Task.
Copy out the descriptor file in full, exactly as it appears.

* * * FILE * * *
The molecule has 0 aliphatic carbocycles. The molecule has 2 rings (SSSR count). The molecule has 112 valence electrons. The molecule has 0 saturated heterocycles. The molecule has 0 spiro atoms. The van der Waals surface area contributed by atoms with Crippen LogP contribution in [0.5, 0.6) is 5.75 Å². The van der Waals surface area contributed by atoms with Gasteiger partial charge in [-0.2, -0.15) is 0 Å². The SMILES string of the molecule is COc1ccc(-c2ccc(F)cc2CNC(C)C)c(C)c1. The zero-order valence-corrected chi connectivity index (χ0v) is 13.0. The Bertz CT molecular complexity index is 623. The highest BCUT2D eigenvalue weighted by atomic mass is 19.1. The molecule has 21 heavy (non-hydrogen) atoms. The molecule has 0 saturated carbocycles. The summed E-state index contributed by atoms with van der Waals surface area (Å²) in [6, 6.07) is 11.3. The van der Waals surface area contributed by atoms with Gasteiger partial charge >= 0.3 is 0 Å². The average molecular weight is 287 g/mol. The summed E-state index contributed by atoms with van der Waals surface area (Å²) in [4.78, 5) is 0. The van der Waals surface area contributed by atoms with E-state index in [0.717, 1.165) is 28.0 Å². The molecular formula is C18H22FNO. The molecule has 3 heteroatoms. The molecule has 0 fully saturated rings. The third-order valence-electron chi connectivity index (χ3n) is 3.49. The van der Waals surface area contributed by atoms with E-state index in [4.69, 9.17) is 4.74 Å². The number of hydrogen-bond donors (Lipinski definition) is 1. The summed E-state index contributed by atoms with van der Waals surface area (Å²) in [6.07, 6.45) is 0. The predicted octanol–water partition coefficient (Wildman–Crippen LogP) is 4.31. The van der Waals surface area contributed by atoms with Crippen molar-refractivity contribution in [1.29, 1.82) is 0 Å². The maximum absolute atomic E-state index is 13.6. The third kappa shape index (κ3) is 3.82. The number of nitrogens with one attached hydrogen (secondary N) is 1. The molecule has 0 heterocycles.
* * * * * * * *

The molecule has 0 aliphatic carbocycles. The molecule has 2 rings (SSSR count). The molecule has 112 valence electrons. The molecule has 0 saturated heterocycles. The molecule has 0 spiro atoms. The van der Waals surface area contributed by atoms with Crippen LogP contribution in [0.5, 0.6) is 5.75 Å². The van der Waals surface area contributed by atoms with Gasteiger partial charge in [-0.2, -0.15) is 0 Å². The SMILES string of the molecule is COc1ccc(-c2ccc(F)cc2CNC(C)C)c(C)c1. The zero-order valence-corrected chi connectivity index (χ0v) is 13.0. The Bertz CT molecular complexity index is 623. The highest BCUT2D eigenvalue weighted by atomic mass is 19.1. The molecule has 21 heavy (non-hydrogen) atoms. The molecule has 0 saturated carbocycles. The summed E-state index contributed by atoms with van der Waals surface area (Å²) in [6, 6.07) is 11.3. The van der Waals surface area contributed by atoms with Gasteiger partial charge >= 0.3 is 0 Å². The average molecular weight is 287 g/mol. The summed E-state index contributed by atoms with van der Waals surface area (Å²) in [4.78, 5) is 0. The van der Waals surface area contributed by atoms with E-state index in [0.717, 1.165) is 28.0 Å². The molecular formula is C18H22FNO. The molecule has 3 heteroatoms. The molecule has 0 fully saturated rings. The third-order valence-electron chi connectivity index (χ3n) is 3.49. The van der Waals surface area contributed by atoms with E-state index in [4.69, 9.17) is 4.74 Å². The number of hydrogen-bond donors (Lipinski definition) is 1. The summed E-state index contributed by atoms with van der Waals surface area (Å²) in [6.07, 6.45) is 0. The predicted octanol–water partition coefficient (Wildman–Crippen LogP) is 4.31. The van der Waals surface area contributed by atoms with Crippen molar-refractivity contribution in [1.29, 1.82) is 0 Å². The maximum absolute atomic E-state index is 13.6. The third kappa shape index (κ3) is 3.82. The number of nitrogens with one attached hydrogen (secondary N) is 1. The molecule has 0 heterocycles.